President Donald Trump called former FBI Director James Comey “a showboat” and “a grandstander” on Thursday, two days after abruptly firing him.
“The FBI has been in turmoil,” Trump said in an interview with NBC News’ Lester Holt. “You know that, I know that, everybody knows that.”
But current acting FBI Director Andrew McCabe, who was Comey’s second-in-command, painted a very different picture while testifying Thursday in front of the Senate Intelligence Committee. “Director Comey enjoyed broad support within the FBI,” he said, “and still does to this day.”
Republican Sen. Richard Burr of North Carolina, the committee chairman, responded to Trump’s comments by saying, “I found [Comey] to be one of the most ethical, upright, straightforward individuals I’ve had the opportunity to work with.”
The contradicting portrayals of Comey raised further questions about Trump’s motivations for firing him. Was Comey unfit, as Trump alleges, or was this about the president’s growing frustration with the FBI’s investigation into whether the Trump campaign colluded with the Russian government during the election?
Members of the administration, including Vice President Mike Pence, had argued that Trump merely accepted Deputy Attorney General Rod Rosenstein’s assessment that Comey was no longer an effective leader. “When [Rosenstein] brought the recommendation to the president that the director of the FBI should be removed, President Trump provided the kind of strong and decisive leadership the American people have come to be accustomed from him,” Pence told reporters Wednesday morning.
But Trump contradicted that narrative on Thursday when he told NBC News that “regardless of the recommendation, I was going to fire Comey.”
The president added that he asked Comey three times — once in person, twice on the phone — if he was under investigation. “I said ‘If it’s possible, will you let me know, am I under investigation?’ He said ‘You are not under investigation,’” Trump said. His account has not been confirmed and the FBI Director would not normally discuss an open investigation like that.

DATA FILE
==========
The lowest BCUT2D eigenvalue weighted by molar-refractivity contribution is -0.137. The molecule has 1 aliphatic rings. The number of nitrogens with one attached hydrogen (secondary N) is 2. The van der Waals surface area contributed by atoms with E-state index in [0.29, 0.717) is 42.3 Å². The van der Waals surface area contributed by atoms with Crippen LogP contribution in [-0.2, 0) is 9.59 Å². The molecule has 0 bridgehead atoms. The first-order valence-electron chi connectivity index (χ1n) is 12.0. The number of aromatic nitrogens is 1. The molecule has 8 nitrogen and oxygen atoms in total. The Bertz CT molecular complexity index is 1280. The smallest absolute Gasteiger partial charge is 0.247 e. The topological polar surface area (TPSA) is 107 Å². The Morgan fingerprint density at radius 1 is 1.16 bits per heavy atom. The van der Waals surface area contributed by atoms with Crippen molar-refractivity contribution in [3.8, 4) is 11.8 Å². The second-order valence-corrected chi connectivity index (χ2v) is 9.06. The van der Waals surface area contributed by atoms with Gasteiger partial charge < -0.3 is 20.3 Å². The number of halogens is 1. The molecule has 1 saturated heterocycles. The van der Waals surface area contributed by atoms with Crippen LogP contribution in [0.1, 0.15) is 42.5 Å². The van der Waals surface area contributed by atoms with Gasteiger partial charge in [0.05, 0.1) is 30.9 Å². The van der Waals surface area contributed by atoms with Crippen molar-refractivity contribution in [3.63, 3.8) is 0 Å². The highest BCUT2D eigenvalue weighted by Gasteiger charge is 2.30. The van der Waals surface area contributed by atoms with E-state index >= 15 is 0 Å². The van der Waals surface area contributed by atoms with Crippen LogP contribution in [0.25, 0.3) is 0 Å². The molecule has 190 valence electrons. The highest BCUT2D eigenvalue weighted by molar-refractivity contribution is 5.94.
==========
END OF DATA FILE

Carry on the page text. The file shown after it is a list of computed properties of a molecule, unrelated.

Still, Trump maintained, “I know I am not under investigation. Me, personally. I’m not talking about campaigns, I’m not talking about anything else.”
Trump’s personal attacks on Comey and changing explanations for his decision come in the midst of a firestorm of criticism from Democrats, the media, and even some members of his own party about Comey’s firing. Trump has reportedly fumed privately about negative media attention and criticism from Democrats who he thought would welcome Comey’s dismissal after he took the extraordinarily unusual step to speak out about the FBI’s investigation into Hillary Clinton’s email days before the election.
Democrats have not obliged, however. Instead, they’ve ramped up their calls for a special prosecutor to take over the Trump-Russia case — a decision that lies solely in the hands of Rosenstein. The deputy attorney general now finds himself in the crosshairs only two weeks after being confirmed by the Senate. The New York Times Editorial Board penned an open letter to Rosenstein criticizing his memo to Trump, and many Senate Democrats have said they now regret voting for him.
Rosenstein went to the Capitol Thursday to meet privately with the top ranking Republican and Democrat on the Senate Intelligence Committee and discuss the events of this past week.